All Quiet on the Western Front is given from the perspective of the losing side, which is still rare when it comes to war literature, especially in translation and from this era.
This book may have been published just last year, but the writer, Robert Wynne-Simmons, is actually the screenwriter for the 1971 British horror film of the same name. So this book is a novelization of a movie that is over fifty years old.
This novel is really an intersection of two goliaths of classic film and classic literature, and therefore I decided to both read it and to review it, despite it being a bit more recent.
When I purchased Mark Z Danielewski’s House of Leaves, the clerk at our local independent bookstore clued me in to the presence it has in the horror reading community. And, oh, what a presence it is.
This drama is a great example of the power of monologue. If you come from a place of studying prose literature, your urge is to cringe when you turn the page in the play and come across a big block of text. But, actually, a monologue is a blessing rather than a curse.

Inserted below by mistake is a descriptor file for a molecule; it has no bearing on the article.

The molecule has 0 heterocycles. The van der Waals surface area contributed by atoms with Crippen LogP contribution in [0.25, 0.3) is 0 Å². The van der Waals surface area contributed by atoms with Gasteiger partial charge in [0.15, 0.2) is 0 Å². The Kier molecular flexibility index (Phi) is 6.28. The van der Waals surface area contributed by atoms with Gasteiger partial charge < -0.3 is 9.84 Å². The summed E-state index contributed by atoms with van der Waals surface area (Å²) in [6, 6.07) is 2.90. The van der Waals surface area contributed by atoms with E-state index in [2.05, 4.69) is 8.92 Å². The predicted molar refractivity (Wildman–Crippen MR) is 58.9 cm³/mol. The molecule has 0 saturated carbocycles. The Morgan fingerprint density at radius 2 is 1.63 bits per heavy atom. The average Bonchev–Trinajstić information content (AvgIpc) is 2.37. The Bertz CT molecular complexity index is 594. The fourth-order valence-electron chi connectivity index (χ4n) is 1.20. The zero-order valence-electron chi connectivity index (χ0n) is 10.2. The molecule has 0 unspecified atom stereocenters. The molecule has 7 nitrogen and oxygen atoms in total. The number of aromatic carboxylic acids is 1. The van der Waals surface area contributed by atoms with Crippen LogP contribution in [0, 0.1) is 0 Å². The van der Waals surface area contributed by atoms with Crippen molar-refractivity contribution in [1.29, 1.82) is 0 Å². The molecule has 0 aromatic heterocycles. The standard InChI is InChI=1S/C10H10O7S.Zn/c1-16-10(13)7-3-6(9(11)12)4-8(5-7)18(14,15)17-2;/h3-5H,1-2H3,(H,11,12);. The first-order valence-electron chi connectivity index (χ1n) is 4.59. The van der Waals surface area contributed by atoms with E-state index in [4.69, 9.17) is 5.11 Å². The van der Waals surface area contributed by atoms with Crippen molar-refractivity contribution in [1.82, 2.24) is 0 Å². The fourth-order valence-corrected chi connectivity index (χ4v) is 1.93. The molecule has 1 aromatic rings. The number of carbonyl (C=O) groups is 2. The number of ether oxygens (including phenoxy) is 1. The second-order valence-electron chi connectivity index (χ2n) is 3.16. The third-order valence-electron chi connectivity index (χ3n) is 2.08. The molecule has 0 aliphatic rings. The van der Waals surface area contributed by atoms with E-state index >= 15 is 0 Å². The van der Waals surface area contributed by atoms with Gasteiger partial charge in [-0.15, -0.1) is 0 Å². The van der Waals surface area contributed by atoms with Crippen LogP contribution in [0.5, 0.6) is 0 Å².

Lorraine Hansberry’s A Raisin in the Sun is a classic and compelling play centering around one poor Black family struggling to get ahead in 1950s Chicago.
According to Google, a revenge tragedy is: A style of drama, popular in England during the late 16th and 17th centuries, in which the basic plot was a quest for vengeance and which typically featured scenes of carnage and mutilation.
Nakayama Masaaki’s PTSD Radio is a horror series that has some very creepy writing combined with some fantastically creepy artwork.
I’ll leave it up for you to decide whether the novel lives up to its extensive praise. For my part, despite the book being outside my literary comfort zone, I did see what made it so ground-breaking and so influential. It was worth the read — as long as the graphic violence (including sexual violence) is something that you can tolerate as a reader.
My summer of reading non-fiction continues with two selections — Lucy Grealy’s Autobiography of a Face, and Ann Patchett’s Truth and Beauty. The two books naturally go together and I’ve decided to review them together here because I feel like they end up completing each other.